I suppose people want to have children for all sorts of reasons. I knew why I wanted to. (This is a big thing for me; I seldom have a clear idea of anything.)
a) Being the infantile, continually perplexed, perplexing, obsessed-with-obsession sort of twit that I am, I wanted to grow up. Or at least feel grown up. Nothing — travelling around the world on my own, having a job, being married, seeing my name on the cover of a book — has made me feel as grown up and responsible as crossing the road with my index finger inside my daughter’s fist.
b) We all believe that our lives have some sense of narrative. Having a child, I’d thought, would make me aware of the trajectory of that narrative.
c) Martin Amis, one of my literary heroes, once spoke of how he always wanted to have a girl to find out how the other half thinks. I did too. I was lucky I got a girl. And yes, it does help me find out. (Don’t ask what I do with the information.)
There is another reason for wanting to be a parent. I realised that only last Sunday.
It was my birthday, an occasion which, for years, has entirely lost its allure. I mean, another one? (Sorry, perhaps I am morbid, but I tend to think of death a lot. And like another of my literary heroes, Julian Barnes, I suspect I shall die in extreme pain, in a hospital, fussing, at the same time, over the imprecise use of language.)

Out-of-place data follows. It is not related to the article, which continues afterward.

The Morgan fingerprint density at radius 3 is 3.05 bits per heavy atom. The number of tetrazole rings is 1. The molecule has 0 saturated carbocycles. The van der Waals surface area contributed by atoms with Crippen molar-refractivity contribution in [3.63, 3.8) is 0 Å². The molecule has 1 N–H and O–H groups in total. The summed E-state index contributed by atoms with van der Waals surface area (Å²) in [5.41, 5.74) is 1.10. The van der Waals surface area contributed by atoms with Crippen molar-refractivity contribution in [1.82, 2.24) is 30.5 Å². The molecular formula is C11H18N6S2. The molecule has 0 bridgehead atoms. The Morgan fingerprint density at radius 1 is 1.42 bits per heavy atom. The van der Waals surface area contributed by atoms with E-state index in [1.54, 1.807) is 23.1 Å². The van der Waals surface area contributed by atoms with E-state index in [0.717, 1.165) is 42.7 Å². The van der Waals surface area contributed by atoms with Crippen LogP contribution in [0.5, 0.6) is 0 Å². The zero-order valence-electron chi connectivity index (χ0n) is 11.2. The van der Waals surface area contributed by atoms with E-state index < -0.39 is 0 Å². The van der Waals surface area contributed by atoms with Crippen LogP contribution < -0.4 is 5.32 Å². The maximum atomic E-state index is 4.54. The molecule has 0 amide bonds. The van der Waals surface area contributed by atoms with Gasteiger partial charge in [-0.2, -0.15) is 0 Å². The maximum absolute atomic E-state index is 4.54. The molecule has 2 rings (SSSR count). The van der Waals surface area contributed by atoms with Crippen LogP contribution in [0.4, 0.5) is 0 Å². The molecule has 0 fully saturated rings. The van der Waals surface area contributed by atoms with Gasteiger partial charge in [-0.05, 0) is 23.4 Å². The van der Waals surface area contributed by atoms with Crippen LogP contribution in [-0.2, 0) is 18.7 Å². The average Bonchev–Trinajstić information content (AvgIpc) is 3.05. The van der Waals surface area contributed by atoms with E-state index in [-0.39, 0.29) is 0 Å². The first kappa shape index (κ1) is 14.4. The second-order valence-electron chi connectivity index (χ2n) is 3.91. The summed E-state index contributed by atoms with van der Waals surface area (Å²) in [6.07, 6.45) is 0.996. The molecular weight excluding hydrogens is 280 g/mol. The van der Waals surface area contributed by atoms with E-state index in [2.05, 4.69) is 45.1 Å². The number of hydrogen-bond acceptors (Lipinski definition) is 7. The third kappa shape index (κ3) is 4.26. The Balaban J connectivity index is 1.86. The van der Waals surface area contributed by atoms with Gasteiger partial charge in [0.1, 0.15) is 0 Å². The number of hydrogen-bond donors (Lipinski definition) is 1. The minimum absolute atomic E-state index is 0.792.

This year, it was all spectacularly different.
“Aren’t you feeling excited about your birthday, Baba?” Oishi asked me, a week before I turned 39.
“Er, no,” I said. “I used to feel excited when I was seven years old, like you. My parents would celebrate it then.”
She looked at me gravely. There was a hint of pity in her eyes, the sort that appears when she thinks I am being unutterably stupid.
“What rubbish,” she said.
And then she purposefully set about things.
She made presents for me. Over the next few days there turned up: a photo frame made from cardboard, its borders designed and coloured with felt-tipped pens and crayons; a matchbox, covered in coloured paper, engineered such that when you opened it, it had, on the inside, written, ‘Happy birthday’; several cards, each of a different shape and size; pens of hers, precious possessions, wrapped in gift paper and emblazoned with glittering paper stars; and toothpicks that had been turned into flags with bits of paper
attached to them, each inscribed with a message, ready to be stuck on a cake I refused to have. (In the end, she settled for a mound of crème caramel, made at home, and decked it up with candles.)
On the day, her face glowing with the satisfaction of a job well done, she laid out the presents on a table in the living room, trying to mirror in each detail her own birthday celebration. Hell, she even played the Beatles’s Happy Birthday from the White Album.
As the evening wore on, I really began to enjoy myself. (No doubt the steady inflow of alcohol into my bloodstream through the day had helped.) I was excited.
And that’s the other thing with having a child, I realised. The element of giddy surprise she brings into my life; and, more importantly, the refreshing way in which she can make me feel taken aback by my own response to certain things.